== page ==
l-Glutamine or l-alanyl-l-glutamine prevents oxidant- or endotoxin-induced death of neonatal enterocytes
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This study tested the hypothesis that L-glutamine (Gln) or L-alanyl-L-glutamine (Ala-Gln) prevents oxidant- or endotoxin-induced death of neonatal enterocytes. Enterocytes of neonatal pigs rapidly hydrolyzed Ala-Gln and utilized Gln. To determine whether Gln or Ala-Gln has a cytoprotective effect, IPEC-1 cells were cultured for 24 h in Gln-free Dulbecco's modified Eagle's-F12 Ham medium containing 0, 0.5, 2.0 or 5.0 mM Gln or Ala-Gln, and 0, 0.5 mM H(2)O(2) or 30 ng/ml lipopolysaccharide (LPS). Without Gln or Ala-Gln, H(2)O(2)- or LPS-treated cells exhibited almost complete death. Gln or Ala-Gln at 0.5, 2 and 5 mM dose-dependently reduced H(2)O(2)- or LPS-induced cell death by 14, 54 and 95%, respectively, whereas D: -glutamine, alanine, glutamate, ornithine, proline, glucosamine or nucleosides had no effect. To evaluate the effectiveness of Gln or Ala-Gln in vivo, 7-day-old piglets received one-week oral administration of Gln or Ala-Gln (3.42 mmol/kg body weight) twice daily and then a single intraperitoneal injection of LPS (0.1 mg/kg body weight); piglets were euthanized in 24 and 48 h to analyze intestinal apoptotic proteins and morphology. Administration of Gln or Ala-Gln to LPS-challenged piglets increased Gln concentrations in small-intestinal lumen and plasma, reduced intestinal expression of Toll-like receptor-4, active caspase-3 and NFkB, ameliorated intestinal injury, decreased rectal temperature, and enhanced growth performance. These results demonstrate a protective effect of Gln or Ala-Gln against H(2)O(2)- or LPS-induced enterocyte death. The findings support addition of Gln or Ala-Gln to current Gln-free pediatric amino acid solutions to prevent intestinal oxidative injury and inflammatory disease in neonates.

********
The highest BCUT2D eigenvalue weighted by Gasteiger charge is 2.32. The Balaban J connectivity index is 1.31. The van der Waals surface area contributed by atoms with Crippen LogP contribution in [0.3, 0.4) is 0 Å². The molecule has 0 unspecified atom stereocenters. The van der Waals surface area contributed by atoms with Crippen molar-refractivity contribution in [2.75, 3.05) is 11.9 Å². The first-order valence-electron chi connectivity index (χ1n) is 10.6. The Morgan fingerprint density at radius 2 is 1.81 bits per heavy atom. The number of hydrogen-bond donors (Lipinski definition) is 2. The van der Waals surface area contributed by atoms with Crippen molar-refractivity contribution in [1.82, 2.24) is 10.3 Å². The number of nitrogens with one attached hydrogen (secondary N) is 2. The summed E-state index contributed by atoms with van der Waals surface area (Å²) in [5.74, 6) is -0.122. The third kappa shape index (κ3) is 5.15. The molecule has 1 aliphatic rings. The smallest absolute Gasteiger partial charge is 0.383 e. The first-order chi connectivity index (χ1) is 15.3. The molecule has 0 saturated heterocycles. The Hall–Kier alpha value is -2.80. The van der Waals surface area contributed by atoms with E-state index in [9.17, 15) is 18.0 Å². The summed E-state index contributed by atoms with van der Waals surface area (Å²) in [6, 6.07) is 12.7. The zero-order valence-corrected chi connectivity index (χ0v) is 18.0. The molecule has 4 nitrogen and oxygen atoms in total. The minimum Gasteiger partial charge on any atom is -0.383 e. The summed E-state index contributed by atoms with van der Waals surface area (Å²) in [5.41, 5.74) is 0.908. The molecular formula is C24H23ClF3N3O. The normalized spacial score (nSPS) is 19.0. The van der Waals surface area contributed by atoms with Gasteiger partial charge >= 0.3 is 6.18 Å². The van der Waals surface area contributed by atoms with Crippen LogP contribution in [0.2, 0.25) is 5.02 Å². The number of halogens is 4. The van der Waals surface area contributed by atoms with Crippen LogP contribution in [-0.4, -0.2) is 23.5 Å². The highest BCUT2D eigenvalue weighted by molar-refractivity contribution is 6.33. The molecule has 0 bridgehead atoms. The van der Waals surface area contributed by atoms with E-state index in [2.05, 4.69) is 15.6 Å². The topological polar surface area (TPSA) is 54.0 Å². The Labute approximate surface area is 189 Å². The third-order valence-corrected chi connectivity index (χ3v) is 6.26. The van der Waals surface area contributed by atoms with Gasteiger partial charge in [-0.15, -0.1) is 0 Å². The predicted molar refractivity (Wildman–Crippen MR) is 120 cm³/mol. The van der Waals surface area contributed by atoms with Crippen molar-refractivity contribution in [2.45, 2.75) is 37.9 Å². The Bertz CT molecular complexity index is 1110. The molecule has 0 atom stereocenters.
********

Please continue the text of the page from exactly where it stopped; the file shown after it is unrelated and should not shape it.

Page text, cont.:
author list (cited authors)
Haynes, T. E., Li, P., Li, X., Shimotori, K., Sato, H., Flynn, N. E., ... Wu, G.